The Christmas when I was six years old, I learned a poem titled “Where Jesus Was Born.” The poem tells the story of three boys who went to see Jesus. One was blind, another was deaf, and the third was lame. Despite their infirmities, they helped one another make their way to the manger where Jesus was born. Then God gave them a special Christmas present—He healed them.
I imagined the little boys were around my own age, and I was so happy that they were healed on that special night. Now, I can’t help but think of all the other people whose lives have been changed because of Jesus’ birth.
There was the man walking to Bethlehem, leading a donkey that carried his expectant wife. Nine months earlier, his life had taken a sudden change—for the worse, it seemed—yet there had been a glimmer of hope: he’d been promised in a dream that all would be right. He held on to that promise; he hoped and prayed and patiently waited. That first Christmas night, all his fears were washed away. As the tiny Babe lay in the manger, peace flooded Joseph’s worried soul.
On the hills outside Bethlehem, a lowly shepherd watched sheep all night. Life was hard. He had taxes to pay and a family to feed. His country was occupied by a foreign power, and he longed for the day when he would be free. As he sat under the starlit sky, he prayed for a solution to his problems. That night his prayers were answered, and as he watched the Babe sleeping in the manger, he knew that God was going to work everything out in the end. Light came into his life.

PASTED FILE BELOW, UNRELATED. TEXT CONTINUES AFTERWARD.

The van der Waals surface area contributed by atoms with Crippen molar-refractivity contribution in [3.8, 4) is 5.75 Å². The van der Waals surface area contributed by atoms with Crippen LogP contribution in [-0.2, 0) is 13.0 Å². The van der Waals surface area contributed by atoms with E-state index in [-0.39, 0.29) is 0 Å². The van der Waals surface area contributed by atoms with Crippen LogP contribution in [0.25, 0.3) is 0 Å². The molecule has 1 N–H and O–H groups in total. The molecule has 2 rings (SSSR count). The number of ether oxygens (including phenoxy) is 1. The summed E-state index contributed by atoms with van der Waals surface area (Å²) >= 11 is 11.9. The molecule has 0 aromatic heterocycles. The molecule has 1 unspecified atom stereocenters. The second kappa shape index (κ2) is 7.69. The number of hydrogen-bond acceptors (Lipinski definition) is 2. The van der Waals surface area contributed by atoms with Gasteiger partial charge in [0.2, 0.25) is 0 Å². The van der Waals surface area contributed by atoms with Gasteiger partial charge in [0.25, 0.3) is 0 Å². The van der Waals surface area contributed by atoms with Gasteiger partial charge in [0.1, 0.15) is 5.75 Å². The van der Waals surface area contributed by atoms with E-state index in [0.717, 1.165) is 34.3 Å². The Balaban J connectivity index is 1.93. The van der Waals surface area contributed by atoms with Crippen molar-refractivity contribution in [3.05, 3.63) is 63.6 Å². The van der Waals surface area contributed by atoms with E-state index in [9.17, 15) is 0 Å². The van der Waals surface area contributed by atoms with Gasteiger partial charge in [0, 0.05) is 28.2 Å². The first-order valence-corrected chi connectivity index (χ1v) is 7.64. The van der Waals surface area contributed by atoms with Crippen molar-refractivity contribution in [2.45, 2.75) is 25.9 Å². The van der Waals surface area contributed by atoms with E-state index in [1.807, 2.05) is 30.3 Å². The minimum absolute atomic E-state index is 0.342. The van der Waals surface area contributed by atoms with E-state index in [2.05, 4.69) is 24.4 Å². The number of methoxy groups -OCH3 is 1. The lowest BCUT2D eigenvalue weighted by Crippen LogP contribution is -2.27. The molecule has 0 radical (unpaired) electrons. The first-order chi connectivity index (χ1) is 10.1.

A learned man had long searched the night skies for a sign in his quest for truth and meaning. Despite all his knowledge and wealth, he longed for something more. The answer came with a wondrous new star that heralded his Savior’s birth and led him to the young child.
Today, there are still many who are searching for truth and peace. For each one, the answer is the same as it was for those others that night in Bethlehem. The same love that touched their hearts two thousand years ago can touch the hearts of those who are searching today.